Attempting My Mother's Recipe

We have an event coming up for which I committed to make Maqluba. It has been awhile since I've made it, so after posting my mother's recipe, I figured I would do a trial run and tweak as necessary. Many who cook regularly have a different ideas of how to explain their "measurements." For example, I am often told when cooking rice, cover the rice with water until it reaches the first crease of your finger. I try these things, but mostly feel confident with exact measurements (or a rice cooker). I insisted my mother give measurements for her recipe, but even I made my own tweaks, thus forging my own signature on the dish.

I began with a whole (organic) chicken, which I cut into parts, and made a gorgeous chicken brother using only the breasts, back meat and innards and the spices from my mother's specified. The result sparkled with flavor. 

 Freshly made chicken broth  

Freshly made chicken broth  

But I had already begun my revisions of her recipe by omitting the rest of the chicken in the broth. I don't really like boiled chicken, so I saved the more savory sections (thighs, legs, wings) for baking and serving alongside the final dish. I marinated them while I did the rest of the prep work.  

With careful planning, I roasted and fried the veggies simultaneously. Broil the tomatoes, fry the onions, flip the tomatoes, fry the potatoes, roast the eggplant, drain the oil... Quite the balancing act in a tiny New York kitchen!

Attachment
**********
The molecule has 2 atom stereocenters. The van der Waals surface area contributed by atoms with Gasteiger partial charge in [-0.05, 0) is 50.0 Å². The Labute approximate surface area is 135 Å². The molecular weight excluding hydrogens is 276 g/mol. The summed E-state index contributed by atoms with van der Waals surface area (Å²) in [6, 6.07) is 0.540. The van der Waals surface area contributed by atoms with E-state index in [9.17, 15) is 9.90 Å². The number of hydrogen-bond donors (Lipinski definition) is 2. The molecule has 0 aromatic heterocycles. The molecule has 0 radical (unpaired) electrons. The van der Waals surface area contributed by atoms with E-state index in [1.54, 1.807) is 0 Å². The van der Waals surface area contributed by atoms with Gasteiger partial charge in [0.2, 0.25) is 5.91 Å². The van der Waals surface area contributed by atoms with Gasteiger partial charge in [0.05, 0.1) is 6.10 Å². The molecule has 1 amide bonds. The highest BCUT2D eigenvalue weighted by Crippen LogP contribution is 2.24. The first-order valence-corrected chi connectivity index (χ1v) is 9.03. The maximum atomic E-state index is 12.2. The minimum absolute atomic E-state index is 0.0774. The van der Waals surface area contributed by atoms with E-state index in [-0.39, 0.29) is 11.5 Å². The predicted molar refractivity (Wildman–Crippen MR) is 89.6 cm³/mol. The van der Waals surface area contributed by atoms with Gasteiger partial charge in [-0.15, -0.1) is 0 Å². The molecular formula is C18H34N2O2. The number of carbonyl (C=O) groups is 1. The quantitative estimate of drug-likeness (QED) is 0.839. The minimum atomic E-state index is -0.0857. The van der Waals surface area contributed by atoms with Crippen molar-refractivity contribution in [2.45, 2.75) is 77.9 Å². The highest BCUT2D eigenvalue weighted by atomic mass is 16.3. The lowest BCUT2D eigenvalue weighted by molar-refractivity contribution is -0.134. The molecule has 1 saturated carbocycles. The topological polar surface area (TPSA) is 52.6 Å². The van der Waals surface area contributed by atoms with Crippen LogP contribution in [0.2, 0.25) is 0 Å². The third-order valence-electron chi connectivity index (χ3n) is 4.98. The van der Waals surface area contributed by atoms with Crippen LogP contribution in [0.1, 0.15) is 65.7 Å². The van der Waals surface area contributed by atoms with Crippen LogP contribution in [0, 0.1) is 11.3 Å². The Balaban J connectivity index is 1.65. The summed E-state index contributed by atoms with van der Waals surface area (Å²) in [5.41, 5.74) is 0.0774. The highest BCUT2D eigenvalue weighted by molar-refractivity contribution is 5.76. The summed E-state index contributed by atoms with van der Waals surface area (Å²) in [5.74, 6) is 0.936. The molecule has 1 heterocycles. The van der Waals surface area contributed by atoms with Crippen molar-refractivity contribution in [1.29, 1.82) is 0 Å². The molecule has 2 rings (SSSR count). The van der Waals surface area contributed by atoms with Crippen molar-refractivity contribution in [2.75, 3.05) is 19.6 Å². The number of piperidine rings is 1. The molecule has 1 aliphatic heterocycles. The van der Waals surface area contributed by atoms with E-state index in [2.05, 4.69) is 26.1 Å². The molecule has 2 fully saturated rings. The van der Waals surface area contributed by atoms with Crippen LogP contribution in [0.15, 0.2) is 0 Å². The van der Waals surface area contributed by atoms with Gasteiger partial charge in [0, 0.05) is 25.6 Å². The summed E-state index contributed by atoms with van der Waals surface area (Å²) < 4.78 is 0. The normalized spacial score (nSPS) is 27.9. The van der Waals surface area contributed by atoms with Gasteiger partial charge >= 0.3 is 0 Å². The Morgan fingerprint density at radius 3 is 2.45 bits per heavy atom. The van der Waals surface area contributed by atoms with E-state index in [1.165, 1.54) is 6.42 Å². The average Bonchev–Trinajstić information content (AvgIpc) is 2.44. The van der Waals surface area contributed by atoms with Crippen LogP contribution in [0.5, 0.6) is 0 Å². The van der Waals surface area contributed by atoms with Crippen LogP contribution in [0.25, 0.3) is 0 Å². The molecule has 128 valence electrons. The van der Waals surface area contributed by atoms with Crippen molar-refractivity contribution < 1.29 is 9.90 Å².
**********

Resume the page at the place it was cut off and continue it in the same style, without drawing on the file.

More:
Roasted tomatoes with olive oil and salt

Roasted tomatoes with olive oil and salt

 Fried potatoes and onions 

Fried potatoes and onions 

Now let's talk about the rice. My mother's recipe calls for medium grain rice which is quite difficult to find in most grocery stores. I'm not sure why that is. The goal of this dish is for the rice to hold together, ideally in the shape of the pot. And the more I think about it, the more I realize many of our rice dishes are in fact sticky. We stuff many things: grape leaves, squashes, cabbage, tomatoes, carrots (in Gazan Palestine), onions (in Iraq) - so of course the rice needs to stay together. Even "mansaf" or "fatah" - a very traditional rice dish - I often remember being sticky enough for those who gather around to gather morsels in three fingers. My mother says for Maqluba one could use risotto, which makes sense. Egyptian rice, which I assume was a major source for neighboring Palestine, is also a short grain rice.

I managed to find medium grain rice in my East Harlem grocer, and so I followed the recipe measurements she recommended - sort of. I put the handful of rice in the pot the layered the veggies and boiled chicken as specified. 

 Layered vegetables and chicken  

Layered vegetables and chicken  

Then I warmed and seasoned the broth as specified. 

 Seasoned broth

Seasoned broth

I put two cups of rice over the layered veggies, put a small plate on top to weigh everything down, and poured the broth over it. But I got worried about the rice being undercooked (a big fear of mine), so I added more broth - at least a half-cup more than the recipe specified.

I think this explains why the dish did not hold its shape when flipped out of the pot: 

 TA-DA! A tasty failure 

TA-DA! A tasty failure 

Oh well, it was still delicious. Will try to get it right next time!

I served it with plain greek yogurt, hot sauce and the baked chicken.